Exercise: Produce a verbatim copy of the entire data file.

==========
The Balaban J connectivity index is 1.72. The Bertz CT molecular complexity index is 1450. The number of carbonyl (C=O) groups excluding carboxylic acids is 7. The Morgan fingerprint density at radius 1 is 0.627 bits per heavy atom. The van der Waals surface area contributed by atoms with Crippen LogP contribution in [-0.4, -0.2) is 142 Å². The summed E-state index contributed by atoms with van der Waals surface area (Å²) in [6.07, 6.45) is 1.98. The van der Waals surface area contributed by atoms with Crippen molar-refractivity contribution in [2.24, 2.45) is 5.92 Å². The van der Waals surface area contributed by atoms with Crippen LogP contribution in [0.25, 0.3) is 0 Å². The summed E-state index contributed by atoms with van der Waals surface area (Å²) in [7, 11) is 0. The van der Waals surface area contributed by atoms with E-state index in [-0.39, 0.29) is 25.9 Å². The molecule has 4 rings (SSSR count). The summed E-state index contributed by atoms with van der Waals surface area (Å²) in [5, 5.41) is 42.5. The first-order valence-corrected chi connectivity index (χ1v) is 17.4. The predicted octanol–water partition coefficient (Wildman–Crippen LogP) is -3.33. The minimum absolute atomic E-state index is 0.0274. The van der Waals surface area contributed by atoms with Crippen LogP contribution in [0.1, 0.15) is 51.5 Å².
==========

The Balaban J connectivity index is 1.72. The Bertz CT molecular complexity index is 1450. The number of carbonyl (C=O) groups excluding carboxylic acids is 7. The Morgan fingerprint density at radius 1 is 0.627 bits per heavy atom. The van der Waals surface area contributed by atoms with Crippen LogP contribution in [-0.4, -0.2) is 142 Å². The summed E-state index contributed by atoms with van der Waals surface area (Å²) in [6.07, 6.45) is 1.98. The van der Waals surface area contributed by atoms with Crippen molar-refractivity contribution in [2.24, 2.45) is 5.92 Å². The van der Waals surface area contributed by atoms with Crippen LogP contribution in [0.25, 0.3) is 0 Å². The summed E-state index contributed by atoms with van der Waals surface area (Å²) in [7, 11) is 0. The van der Waals surface area contributed by atoms with E-state index in [-0.39, 0.29) is 25.9 Å². The molecule has 4 rings (SSSR count). The summed E-state index contributed by atoms with van der Waals surface area (Å²) in [5, 5.41) is 42.5. The first-order valence-corrected chi connectivity index (χ1v) is 17.4. The predicted octanol–water partition coefficient (Wildman–Crippen LogP) is -3.33. The minimum absolute atomic E-state index is 0.0274. The van der Waals surface area contributed by atoms with Crippen LogP contribution in [0.1, 0.15) is 51.5 Å².